Again, thanks for reading, any comments are very welcome.
Excellent work, Yoss. Personally, I don't know that I would use the quote of a Brig. General, but it is source material that upholds your statements.
I hope the grade reflects the amount of time that you obviously put into this. (Y)
Anyone else? Pah-leese?
Yoss you beat me to it! Yarrrg! I was getting around to explaining the whole militaristic state
were in. Well as you have probably guessed Bush related terrorists to commies. (o.o)
I wonder who wrote that brilliant statement. But from my viewpoint(s) after reasearching
this topic, I ran into Tom Clancy - Battle Ready an autobiography about Tony Zinny Brigadier
From what the book went onto explain was an in depth viewpoint on this matter beefing
it up by Tony Zinny's experiences in the Vietnam War, Korean War, Desert Storm, and
multiple other world conflicts such as in Somalia, Hache - East Timor, Uganda and Iraq.
But Iraqs not the point. Zinny went on to explain his deep founded love for the marine
corps and strived to better the bull**** 5 star pentegon and all the democracy. Whilst
trying to provide better materials for his men that he commanded and his missions that
he undertook. The intense fighting and the scenes of death portrayed him as some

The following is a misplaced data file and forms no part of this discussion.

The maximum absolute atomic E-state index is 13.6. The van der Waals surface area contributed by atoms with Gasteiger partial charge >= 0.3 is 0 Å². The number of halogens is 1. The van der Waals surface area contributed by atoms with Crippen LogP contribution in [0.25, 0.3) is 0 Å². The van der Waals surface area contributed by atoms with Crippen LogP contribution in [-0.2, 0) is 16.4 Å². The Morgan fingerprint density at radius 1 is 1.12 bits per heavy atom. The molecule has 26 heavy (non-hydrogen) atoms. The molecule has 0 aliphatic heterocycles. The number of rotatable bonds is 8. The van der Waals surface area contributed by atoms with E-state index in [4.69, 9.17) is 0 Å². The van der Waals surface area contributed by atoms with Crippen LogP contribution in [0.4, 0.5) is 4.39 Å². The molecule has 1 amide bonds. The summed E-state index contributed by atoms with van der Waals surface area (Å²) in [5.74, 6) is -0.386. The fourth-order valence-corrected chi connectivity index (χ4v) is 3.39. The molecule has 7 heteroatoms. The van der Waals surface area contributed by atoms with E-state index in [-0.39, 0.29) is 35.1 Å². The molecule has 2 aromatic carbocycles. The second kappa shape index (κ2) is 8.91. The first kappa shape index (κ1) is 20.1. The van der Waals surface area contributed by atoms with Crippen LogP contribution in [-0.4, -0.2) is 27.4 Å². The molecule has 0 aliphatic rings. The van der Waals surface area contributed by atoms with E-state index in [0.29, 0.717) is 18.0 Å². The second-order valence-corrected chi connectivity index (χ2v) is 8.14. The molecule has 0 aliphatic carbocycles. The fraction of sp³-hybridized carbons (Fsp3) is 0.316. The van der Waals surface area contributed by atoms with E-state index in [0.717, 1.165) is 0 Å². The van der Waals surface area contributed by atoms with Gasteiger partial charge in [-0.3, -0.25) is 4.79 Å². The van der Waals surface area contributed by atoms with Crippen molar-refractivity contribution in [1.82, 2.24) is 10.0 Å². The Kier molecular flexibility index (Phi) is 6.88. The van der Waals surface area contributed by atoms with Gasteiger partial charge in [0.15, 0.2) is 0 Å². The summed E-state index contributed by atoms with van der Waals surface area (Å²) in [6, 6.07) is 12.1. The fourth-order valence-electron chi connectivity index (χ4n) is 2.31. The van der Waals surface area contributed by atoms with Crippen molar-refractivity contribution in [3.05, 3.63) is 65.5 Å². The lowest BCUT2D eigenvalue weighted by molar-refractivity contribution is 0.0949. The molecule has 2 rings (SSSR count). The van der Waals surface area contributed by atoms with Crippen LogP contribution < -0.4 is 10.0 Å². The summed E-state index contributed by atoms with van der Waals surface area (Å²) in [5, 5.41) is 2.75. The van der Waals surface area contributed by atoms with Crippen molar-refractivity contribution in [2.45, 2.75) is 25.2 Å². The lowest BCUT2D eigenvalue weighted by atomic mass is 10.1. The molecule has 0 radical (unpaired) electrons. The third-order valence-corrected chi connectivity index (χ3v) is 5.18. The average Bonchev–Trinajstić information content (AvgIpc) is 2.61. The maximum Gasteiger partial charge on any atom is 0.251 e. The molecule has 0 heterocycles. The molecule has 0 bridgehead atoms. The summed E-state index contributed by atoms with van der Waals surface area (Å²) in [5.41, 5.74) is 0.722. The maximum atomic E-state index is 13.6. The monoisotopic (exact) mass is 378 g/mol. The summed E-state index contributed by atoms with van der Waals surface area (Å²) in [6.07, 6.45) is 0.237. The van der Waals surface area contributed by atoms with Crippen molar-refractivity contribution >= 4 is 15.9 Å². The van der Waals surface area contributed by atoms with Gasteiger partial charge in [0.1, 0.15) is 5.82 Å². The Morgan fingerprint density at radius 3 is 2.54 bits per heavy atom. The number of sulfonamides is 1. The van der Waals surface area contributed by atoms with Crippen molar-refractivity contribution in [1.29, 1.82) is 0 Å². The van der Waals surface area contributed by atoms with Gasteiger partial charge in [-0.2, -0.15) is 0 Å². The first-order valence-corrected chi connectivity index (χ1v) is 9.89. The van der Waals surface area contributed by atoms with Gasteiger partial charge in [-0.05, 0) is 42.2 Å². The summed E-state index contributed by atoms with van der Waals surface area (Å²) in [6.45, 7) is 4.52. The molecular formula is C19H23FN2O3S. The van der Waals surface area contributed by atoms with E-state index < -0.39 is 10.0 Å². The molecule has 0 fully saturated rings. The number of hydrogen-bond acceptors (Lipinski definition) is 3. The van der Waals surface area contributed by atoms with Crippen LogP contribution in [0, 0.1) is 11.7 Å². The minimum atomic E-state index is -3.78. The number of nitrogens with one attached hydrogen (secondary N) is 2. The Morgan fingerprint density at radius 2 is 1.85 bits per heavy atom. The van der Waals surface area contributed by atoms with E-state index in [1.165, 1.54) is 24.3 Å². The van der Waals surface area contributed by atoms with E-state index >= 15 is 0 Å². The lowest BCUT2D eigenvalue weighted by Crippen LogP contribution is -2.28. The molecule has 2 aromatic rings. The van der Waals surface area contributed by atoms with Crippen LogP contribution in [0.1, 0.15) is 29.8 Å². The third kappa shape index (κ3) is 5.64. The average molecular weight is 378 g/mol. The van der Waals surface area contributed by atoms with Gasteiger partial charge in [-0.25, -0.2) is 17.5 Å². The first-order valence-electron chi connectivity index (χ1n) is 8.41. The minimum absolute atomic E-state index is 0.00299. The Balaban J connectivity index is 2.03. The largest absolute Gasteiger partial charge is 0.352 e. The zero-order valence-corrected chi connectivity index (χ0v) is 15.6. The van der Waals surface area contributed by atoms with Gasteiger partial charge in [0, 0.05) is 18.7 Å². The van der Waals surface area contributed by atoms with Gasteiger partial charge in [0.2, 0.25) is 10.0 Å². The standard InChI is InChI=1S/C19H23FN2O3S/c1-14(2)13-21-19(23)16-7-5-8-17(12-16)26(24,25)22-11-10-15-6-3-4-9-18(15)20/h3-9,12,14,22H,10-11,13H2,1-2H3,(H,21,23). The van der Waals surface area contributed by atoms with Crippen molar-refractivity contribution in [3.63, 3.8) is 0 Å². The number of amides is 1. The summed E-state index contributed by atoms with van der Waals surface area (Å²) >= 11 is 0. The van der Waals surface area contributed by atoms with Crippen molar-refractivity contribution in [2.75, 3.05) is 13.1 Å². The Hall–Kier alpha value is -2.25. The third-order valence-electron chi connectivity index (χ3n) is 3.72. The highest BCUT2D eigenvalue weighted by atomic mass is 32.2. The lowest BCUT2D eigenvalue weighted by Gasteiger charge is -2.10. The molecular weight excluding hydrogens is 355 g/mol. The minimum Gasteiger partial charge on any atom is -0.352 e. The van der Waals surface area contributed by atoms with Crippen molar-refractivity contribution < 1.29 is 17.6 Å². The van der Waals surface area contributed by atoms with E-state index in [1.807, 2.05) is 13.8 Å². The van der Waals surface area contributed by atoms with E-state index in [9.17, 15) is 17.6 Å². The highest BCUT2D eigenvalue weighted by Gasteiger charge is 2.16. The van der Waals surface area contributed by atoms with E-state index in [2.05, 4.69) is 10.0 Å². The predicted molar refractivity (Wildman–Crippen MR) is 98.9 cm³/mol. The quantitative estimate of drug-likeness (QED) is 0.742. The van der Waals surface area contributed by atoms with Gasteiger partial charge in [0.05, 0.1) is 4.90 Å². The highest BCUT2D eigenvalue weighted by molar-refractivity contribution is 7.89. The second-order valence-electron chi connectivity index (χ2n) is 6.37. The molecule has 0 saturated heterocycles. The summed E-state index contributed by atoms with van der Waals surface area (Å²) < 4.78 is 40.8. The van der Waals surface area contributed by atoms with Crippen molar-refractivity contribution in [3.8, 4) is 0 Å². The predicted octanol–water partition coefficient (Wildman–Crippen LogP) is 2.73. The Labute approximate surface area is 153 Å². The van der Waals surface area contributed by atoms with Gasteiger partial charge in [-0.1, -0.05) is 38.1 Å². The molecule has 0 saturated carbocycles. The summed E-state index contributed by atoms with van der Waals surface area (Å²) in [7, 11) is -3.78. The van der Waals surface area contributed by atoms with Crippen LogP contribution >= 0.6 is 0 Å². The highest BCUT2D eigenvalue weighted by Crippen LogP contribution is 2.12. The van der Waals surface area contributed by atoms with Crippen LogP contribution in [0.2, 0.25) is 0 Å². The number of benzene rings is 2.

would say actually human. This caused him to go into great effort, for several peace
keeping missions Such as Somolia - (where black hawk down)"by the way was placed"
He grew to understand the needs of the world and 3rd world developing nations that
would need a military to support democracy. Which i do have to say is better than
having a dictator.
Continuing on to say that men like this are a good example of what our morals
and values stand for. America has been known to many countries as a friend offering
aide - Before the ousting of Sadam which brought us such world displeasure. But
I highly recomend reading Battle Ready to get a better understanding of why
America promotes world security with our Armed forces. If you look way in the
begining of his commentary when Zinny was rising up to the ranks of Captain
all I can say I guess this is the final end of the story because today's Iraqs
war is only the end of Operation Desert Storm.
I dont believe in this policy but this book helped me understand what was
going on in our goverment and has given me a broader admiration for what
we believe in.
So please dont get hasty, I would like to think of your report as a well done report
of history being put into context. Some of our history may be dark, yes; but there
is alot of other good things going on in this world. All in all I found it a good read.
P.S. I would only like to add to your historical context because I think there
could be something more added to it. Cheers!
-HONORABLE MENTIONS IN BLITZKRIEG PAINTING COMP-
"THAT I.G. GUY WITH THAT OVERDEVELOPED TRIGGER FINGER"